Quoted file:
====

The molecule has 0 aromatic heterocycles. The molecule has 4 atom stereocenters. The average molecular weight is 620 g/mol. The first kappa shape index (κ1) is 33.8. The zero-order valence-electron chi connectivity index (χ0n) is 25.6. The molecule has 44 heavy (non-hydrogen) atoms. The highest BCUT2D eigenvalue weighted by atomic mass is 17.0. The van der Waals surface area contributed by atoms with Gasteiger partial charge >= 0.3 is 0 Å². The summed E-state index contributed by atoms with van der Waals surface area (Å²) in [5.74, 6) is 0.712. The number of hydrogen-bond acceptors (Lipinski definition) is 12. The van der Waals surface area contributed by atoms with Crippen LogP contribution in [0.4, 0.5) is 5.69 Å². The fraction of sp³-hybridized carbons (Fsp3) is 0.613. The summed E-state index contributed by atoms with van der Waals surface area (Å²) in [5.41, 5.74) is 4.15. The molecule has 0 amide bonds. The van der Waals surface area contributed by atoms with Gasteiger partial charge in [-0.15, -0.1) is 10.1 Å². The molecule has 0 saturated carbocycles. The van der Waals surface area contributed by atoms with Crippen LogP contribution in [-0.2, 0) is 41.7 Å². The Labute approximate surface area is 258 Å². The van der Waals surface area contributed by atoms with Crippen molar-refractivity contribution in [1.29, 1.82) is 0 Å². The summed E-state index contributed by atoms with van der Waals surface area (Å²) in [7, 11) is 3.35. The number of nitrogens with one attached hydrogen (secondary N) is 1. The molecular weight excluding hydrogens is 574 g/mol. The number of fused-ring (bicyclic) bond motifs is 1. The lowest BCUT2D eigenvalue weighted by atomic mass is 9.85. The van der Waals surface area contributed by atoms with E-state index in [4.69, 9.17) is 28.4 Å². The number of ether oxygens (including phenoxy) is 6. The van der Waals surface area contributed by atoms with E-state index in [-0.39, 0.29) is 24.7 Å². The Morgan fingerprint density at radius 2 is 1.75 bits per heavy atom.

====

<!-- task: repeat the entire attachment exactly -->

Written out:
The molecule has 0 aromatic heterocycles. The molecule has 4 atom stereocenters. The average molecular weight is 620 g/mol. The first kappa shape index (κ1) is 33.8. The zero-order valence-electron chi connectivity index (χ0n) is 25.6. The molecule has 44 heavy (non-hydrogen) atoms. The highest BCUT2D eigenvalue weighted by atomic mass is 17.0. The van der Waals surface area contributed by atoms with Gasteiger partial charge >= 0.3 is 0 Å². The summed E-state index contributed by atoms with van der Waals surface area (Å²) in [5.74, 6) is 0.712. The number of hydrogen-bond acceptors (Lipinski definition) is 12. The van der Waals surface area contributed by atoms with Crippen LogP contribution in [0.4, 0.5) is 5.69 Å². The fraction of sp³-hybridized carbons (Fsp3) is 0.613. The summed E-state index contributed by atoms with van der Waals surface area (Å²) in [5.41, 5.74) is 4.15. The molecule has 0 amide bonds. The van der Waals surface area contributed by atoms with Gasteiger partial charge in [-0.15, -0.1) is 10.1 Å². The molecule has 0 saturated carbocycles. The van der Waals surface area contributed by atoms with Crippen LogP contribution in [-0.2, 0) is 41.7 Å². The Labute approximate surface area is 258 Å². The van der Waals surface area contributed by atoms with Crippen molar-refractivity contribution in [1.29, 1.82) is 0 Å². The summed E-state index contributed by atoms with van der Waals surface area (Å²) in [7, 11) is 3.35. The number of nitrogens with one attached hydrogen (secondary N) is 1. The molecular weight excluding hydrogens is 574 g/mol. The number of fused-ring (bicyclic) bond motifs is 1. The lowest BCUT2D eigenvalue weighted by atomic mass is 9.85. The van der Waals surface area contributed by atoms with E-state index in [4.69, 9.17) is 28.4 Å². The number of ether oxygens (including phenoxy) is 6. The van der Waals surface area contributed by atoms with E-state index in [-0.39, 0.29) is 24.7 Å². The Morgan fingerprint density at radius 2 is 1.75 bits per heavy atom.